Opening doors for others
Being the only student to complete the CCNA course in his class attracted the attention of Siyafunda’s founder, Ahmed ‘Smiley’ Ismael, who took him on as a volunteer, and subsequently permanent employee. “It started to grow from there,” says Johannes.
“I then underwent training to become a certified instructor which allowed me to give back to my community. I have been training Cisco Networking Academy programs for the past five years.”
“My ambition to give back to my community has been a driving force in my life, and I'm proud of the progress I've made so far. Through my role as a 4IR technical manager and instructor, I've been able to mentor and train individuals from my community in networking and IT skills, providing them with valuable career opportunities they might not have had otherwise,” says Johannes.
“Seeing the positive impact on their lives and witnessing their growth and success in the tech industry is incredibly inspiring. It motivates me to continue my efforts and find new ways to contribute to my community's development. While there's still much work to be done, the results I've seen so far fuel my determination to give back even more in the future.”
Supporting women in tech
“Siyafunda Community Technology Centre NPC is proud to be at the forefront of promoting female participation in our NetAcad programs as well as in our other digital skills programs. We are committed to fostering gender diversity and inclusion, as we believe it is crucial for the growth and innovation of the tech industry. We have specific programs focusing on women and girls and currently in partnership with Department of Communication and Digital Technology with the Youth Programme to Support 365 Days of No Violence Against Women and Children and NSP on GBV – Gender Based Violence. Through active outreach, mentorship, tailored support programs, and strong partnerships, we have achieved a remarkable 89 percent female participation rate in 2023. We are dedicated in providing an inclusive environment where individuals of all genders feel encouraged to pursue technology-related studies and careers. Together, we're working towards a more diverse and vibrant tech community.”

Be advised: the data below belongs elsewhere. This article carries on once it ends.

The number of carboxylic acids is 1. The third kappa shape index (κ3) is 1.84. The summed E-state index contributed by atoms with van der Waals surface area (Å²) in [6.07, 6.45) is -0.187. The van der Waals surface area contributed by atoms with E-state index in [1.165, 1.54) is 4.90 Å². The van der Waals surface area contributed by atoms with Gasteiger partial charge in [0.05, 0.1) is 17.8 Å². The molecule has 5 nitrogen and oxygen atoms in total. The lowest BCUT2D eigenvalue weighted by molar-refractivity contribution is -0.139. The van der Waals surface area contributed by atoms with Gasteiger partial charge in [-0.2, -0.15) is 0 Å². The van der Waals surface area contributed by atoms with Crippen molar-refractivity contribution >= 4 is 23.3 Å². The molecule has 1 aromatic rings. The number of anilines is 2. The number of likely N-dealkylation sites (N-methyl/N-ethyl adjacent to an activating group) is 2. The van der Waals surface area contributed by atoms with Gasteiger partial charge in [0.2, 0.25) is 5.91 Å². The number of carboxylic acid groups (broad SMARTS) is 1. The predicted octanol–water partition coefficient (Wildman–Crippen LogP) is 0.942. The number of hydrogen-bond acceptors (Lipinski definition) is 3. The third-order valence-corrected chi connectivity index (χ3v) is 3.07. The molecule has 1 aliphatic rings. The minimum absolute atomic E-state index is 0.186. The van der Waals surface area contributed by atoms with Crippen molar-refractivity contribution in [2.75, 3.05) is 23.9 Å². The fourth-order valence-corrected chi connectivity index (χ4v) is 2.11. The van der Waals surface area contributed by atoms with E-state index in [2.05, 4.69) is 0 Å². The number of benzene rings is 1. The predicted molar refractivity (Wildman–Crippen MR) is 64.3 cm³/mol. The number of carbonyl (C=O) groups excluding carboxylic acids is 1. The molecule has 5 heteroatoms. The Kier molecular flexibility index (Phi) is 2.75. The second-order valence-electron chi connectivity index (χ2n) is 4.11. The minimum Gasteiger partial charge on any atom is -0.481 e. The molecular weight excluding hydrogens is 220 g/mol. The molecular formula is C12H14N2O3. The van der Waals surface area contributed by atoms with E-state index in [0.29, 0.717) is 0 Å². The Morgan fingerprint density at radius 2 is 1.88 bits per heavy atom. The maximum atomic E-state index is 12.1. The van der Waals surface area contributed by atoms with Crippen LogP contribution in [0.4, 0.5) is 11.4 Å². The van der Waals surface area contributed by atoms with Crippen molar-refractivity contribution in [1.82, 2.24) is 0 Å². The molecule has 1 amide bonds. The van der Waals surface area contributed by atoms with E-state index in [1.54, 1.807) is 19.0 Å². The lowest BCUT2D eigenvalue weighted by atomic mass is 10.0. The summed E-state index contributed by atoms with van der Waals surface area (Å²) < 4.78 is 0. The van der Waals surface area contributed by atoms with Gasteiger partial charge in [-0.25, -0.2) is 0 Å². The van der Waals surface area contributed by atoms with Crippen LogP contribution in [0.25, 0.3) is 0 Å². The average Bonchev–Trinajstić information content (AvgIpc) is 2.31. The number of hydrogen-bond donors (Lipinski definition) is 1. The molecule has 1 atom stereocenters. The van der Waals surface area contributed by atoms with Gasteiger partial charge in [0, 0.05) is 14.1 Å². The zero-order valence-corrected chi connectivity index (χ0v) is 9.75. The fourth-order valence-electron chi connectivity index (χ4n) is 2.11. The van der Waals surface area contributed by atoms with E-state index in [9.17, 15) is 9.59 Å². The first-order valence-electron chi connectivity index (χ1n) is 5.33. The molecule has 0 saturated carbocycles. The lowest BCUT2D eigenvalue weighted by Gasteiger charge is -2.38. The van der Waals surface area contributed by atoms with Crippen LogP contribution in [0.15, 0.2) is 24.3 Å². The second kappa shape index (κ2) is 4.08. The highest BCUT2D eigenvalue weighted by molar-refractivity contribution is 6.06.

—Ms Faiza Xaba, Executive Director Marketing and Projects
Johannes attributes Siyafunda’s sky-high female participation rate in the Cisco Networking Academy Program—89 percent in 2023—to a number of factors.
“Firstly, we have actively promoted gender diversity and inclusion in our outreach and recruitment efforts. This has created a welcoming and supportive environment where all individuals, regardless of gender, feel encouraged to pursue technology-related studies and careers,” he says.
“Secondly, we have implemented mentorship and support programs specifically tailored to address the unique challenges and opportunities that females may encounter in the tech industry. These programs have played a significant role in nurturing female talent and fostering their success.”
“Moreover, our emphasis on real-world applications and the practical relevance of our programs has resonated with many female participants. They see the tangible impact of their studies in addressing real-world problems, which can be a motivating factor.”
“Lastly, our partnerships with organizations and initiatives that promote women in tech have further enhanced female participation. These partnerships provide additional resources, networking opportunities, and role models for aspiring female technologists.”
As someone brought-up by a single mother in a community with few opportunities, Johannes has come a long way. He has done so without ever losing sight of where he started and with a determination to help others follow in his footsteps.
Explore more inspiring success stories at netacad.com/careers/success-stories.